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The purpose of this thesis is to analyse the relation between the traditional Socialist principles of foreign policy developed by the Labour Party before 1945 and the principles actually employed by the Labour Government from 1945-51, and to consider how members of the Party challenged the Government's foreign policy in the nane of traditional values and how the Government successfully resisted these challenges. (Chapter I) The most significant events influencing the development of Labour foreign policy were: the outbreak of World War I; the Russian revolution; the reaction against war and balance of power politics; the creation of the League of Nations and the achievements of the two minority Labour governments there; the rise of Fascism; the Spanish Civil War; and the co-operation of the Big Three during World War II. From the Party's responses to these and other situations one can abstract the following as its basic principles: international co-operation, class-consciousness in foreign affairs, supra-nationalism end anti-militarism. In the following four chapters these principles are related to specific problems faced by the 1945-51 Labour Government. (Chapter II) The idea that since the peoples of all nations have essentially the same interests their governments could co-operate was tested by the Government and proved a failure. In the case of German reparations, the Government from the first held that its differences with Russia were irreconcilable. Russia wanted reparations payments immediately; this would create deficits in Germany that the British would have to pay. In Anglo-Russian relations from 1945 until 1948, Bevin pursued a dual policy. He worked simultaneously to secure co-operation with Russia and to safeguard British interests without regard to Russia, by agreement with America and other nations. Finally, Russian intransigence and threats of aggression drove the Government to abandon all efforts at co-operation. In Palestine, the Government sought to co-operate with the United States in arranging a settlement, because of their similar economic and military interests. The United States, in spite of its close alliance with Britain in Europe, would not co-operate. Britain solved this problem by unilateral action. (Chapter III) The principle of class-consciousness meant that a Labour Government would work especially well with other governments representative of the common people, and oppose reactionary governments. The Labour Government consistently refused to admit ideological affinity as a ground for closer diplomatic relations with Russia; after the Communist purge of Eastern European Socialists, it made Russian Communism its major ideological enemy. A minority in the Party pressed for a continued close association with Russia, but without success. A larger group of MPs attacked the Government for its close association with capitalist America. The Government did notlet this criticism prevent it from strengthening the Anglo-American alliance. The critics, by rapid shifts in their assessment of America, showed it was not American capitalism that they disliked, but certain aspects of American foreign policy. The Government was recurrently pressed by some of its supporters to organise a "third force", so that Socialism would provide an alternative allegiance for nations wishing to disengage from the cold war between Russia and America. In Spain the Labour Government consistently opposed strong diplomatic action against Franco and worked to eaxpand trade. In its treatment of Communist China, the Government wae careful not to take sides in the battle between the forces of social revolution and reaction. Government leaders carefully refrained from associating themselves with the International Socialist Conference. This job was done by people who were only Party officials. (Chapter IV) The internationalism of the Labour Party was not maintained once the government of Britain came into its hands. At the United Nations it did make an effort to establish a supra-national organisation for atomic energy, but the failure was more significant than the proposal. The inability of the International Court of Justice and of the Security Council to defend British interests made the Government conclude that using the machinery of international government was not the way to secure the peaceful settlement of disputes between major nations. The varied negotiations and proposals for European unity tested the Government's attitude towards ceding sovereignty in a limited area. The Government consistently opposed all such proposals, although the Party gave lip-service to the idea of a United Socialist Europe. Its reaction to the Schuman plan for a supra-national coal and steel authority showed how the nationalisation of British industry stimulated the nationalisation of Labour's foreign policy. (Chapter V) Traditionally the Labour Party opposed the use of military force and balance of power politics as immoral and unsuccessful; it relied primarily upon moral, economic and diplomatic influence. Economic difficulties following the end of World War II made the Government a recipient, rather than a distributor, of large-scale economic assistance. The Government's desire to protect vital interests by military force led it to continue conscription in peace-time. The opposition to this bill produced the one partially successful back-bench revolt on foreign affairs in this period. The signing of NATO marked the Government's full acceptance of the balance of power system, which Socialists had traditionally abjured. In the Korean War, the Labour Government supported plans for the re-unification of Korea by military force -- until Communist China intervened. At the same time as the Government was denying the advisability of settling the Korean dispute by military force, it was making its final and greatest commitment to rearmament in Europe. In spite of criticism on socialist, on pragmatic and on economic grounds, the Government continued its large-scale rearmament programme. The traditional anti-militarism within the party greatly strengthened Aneurin Bevan politically when he resigned in April 1951, because it provided a principle to justify his attack upon the Government and to attract support to his group. In its final diplomatic problem, the Anglo-Iranian oil dispute, the Government did act upon the belief that military force would not enable it to get its own way, and when negotiations failed, it left Abadan, in spite of severe criticism from the Conservatives. (Chapter VI) Many Socialists had criticised British diplomats because they were recruited from a relatively small and privileged social group and not from the classes which formed the great bulk of the Labour movement. Bevin rejected the idea that diplomats should be judged by their social origins; instead, he applied standards of business efficiency. The charge that Bevin's mind was made up for him by the Foreign Office was used by some critics to explain why the Labour Government abandoned its traditional Socialist principles. The charge was developed without regard to the power that Ernest Bevin's personality, his understanding or foreign affairs and his position as head of a department gave him. (Chapter VII) Policy-making in the Labour Party was radically altered by the sudden creation of a Labour Government, with sources of strength and responsibility that extended far beyond the active membership of the Labour Party. Within the Cabinet Bevin was the strongest political figure. Because representatives of all sections of the Labour movement were in the Cabinet, and were thus bound by the rule of collective responsibility to uphold its decisions, the Cabinet became the place where Party foreign policy was effectively determined. The Party machinery was used to support the Government, rather than to apply pressure to it.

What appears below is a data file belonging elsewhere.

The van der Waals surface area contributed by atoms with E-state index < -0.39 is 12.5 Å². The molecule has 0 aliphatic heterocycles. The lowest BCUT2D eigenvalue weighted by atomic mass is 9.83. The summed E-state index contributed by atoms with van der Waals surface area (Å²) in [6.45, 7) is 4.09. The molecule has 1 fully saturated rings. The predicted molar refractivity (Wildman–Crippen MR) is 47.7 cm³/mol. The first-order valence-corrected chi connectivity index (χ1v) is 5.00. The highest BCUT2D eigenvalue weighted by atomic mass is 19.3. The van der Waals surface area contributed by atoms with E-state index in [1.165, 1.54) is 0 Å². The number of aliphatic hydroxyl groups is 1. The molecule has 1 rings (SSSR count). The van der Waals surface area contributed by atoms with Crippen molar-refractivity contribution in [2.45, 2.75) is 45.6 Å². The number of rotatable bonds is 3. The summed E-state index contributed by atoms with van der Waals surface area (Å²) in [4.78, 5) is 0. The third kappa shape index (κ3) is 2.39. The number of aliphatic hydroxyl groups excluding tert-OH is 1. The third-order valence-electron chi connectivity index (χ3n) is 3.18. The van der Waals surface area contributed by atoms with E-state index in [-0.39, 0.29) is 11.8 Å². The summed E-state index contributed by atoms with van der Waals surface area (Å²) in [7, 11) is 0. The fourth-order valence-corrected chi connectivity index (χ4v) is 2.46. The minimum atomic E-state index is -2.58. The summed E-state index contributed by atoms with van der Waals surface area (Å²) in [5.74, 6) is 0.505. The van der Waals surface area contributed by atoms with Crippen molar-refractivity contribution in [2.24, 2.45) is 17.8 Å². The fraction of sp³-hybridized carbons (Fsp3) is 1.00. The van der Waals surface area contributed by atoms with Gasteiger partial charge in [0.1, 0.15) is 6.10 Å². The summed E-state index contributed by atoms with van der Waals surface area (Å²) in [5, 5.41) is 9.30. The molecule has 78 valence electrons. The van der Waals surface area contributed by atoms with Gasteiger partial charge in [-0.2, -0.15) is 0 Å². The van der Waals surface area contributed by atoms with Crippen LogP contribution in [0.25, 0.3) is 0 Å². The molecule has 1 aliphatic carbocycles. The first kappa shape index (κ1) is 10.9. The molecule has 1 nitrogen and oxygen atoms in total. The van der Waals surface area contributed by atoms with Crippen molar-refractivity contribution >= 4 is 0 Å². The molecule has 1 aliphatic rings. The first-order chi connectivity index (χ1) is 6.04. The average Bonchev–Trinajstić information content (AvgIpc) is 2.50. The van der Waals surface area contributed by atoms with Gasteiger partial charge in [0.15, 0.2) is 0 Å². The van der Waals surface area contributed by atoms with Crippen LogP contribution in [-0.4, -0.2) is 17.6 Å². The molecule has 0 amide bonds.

Supervisor: Not available Sponsor: Not available
Qualification Name: Thesis (Ph.D.) Qualification Level: Doctoral
EThOS ID:  DOI: Not available
Keywords: History ; Socialism ; Foreign relations ; 20th century ; Great Britain